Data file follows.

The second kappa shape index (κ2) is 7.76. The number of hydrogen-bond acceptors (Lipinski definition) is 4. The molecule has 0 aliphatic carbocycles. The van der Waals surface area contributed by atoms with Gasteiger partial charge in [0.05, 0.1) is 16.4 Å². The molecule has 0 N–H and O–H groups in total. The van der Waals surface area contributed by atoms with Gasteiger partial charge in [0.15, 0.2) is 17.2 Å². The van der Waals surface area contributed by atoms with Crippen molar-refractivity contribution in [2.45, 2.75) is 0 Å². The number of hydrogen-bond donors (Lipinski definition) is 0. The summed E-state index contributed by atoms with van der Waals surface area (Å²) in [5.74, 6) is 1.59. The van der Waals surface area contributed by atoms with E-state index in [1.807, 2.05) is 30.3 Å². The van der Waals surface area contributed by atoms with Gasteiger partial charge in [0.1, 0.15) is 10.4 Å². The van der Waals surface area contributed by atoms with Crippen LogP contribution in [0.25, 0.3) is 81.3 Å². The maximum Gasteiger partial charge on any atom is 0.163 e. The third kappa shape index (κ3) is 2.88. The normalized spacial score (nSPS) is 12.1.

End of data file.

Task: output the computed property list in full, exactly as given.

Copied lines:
The second kappa shape index (κ2) is 7.76. The number of hydrogen-bond acceptors (Lipinski definition) is 4. The molecule has 0 aliphatic carbocycles. The van der Waals surface area contributed by atoms with Gasteiger partial charge in [0.05, 0.1) is 16.4 Å². The molecule has 0 N–H and O–H groups in total. The van der Waals surface area contributed by atoms with Gasteiger partial charge in [0.15, 0.2) is 17.2 Å². The van der Waals surface area contributed by atoms with Crippen molar-refractivity contribution in [2.45, 2.75) is 0 Å². The number of hydrogen-bond donors (Lipinski definition) is 0. The summed E-state index contributed by atoms with van der Waals surface area (Å²) in [5.74, 6) is 1.59. The van der Waals surface area contributed by atoms with E-state index in [1.807, 2.05) is 30.3 Å². The van der Waals surface area contributed by atoms with Gasteiger partial charge in [0.1, 0.15) is 10.4 Å². The van der Waals surface area contributed by atoms with Crippen LogP contribution in [0.25, 0.3) is 81.3 Å². The maximum Gasteiger partial charge on any atom is 0.163 e. The third kappa shape index (κ3) is 2.88. The normalized spacial score (nSPS) is 12.1.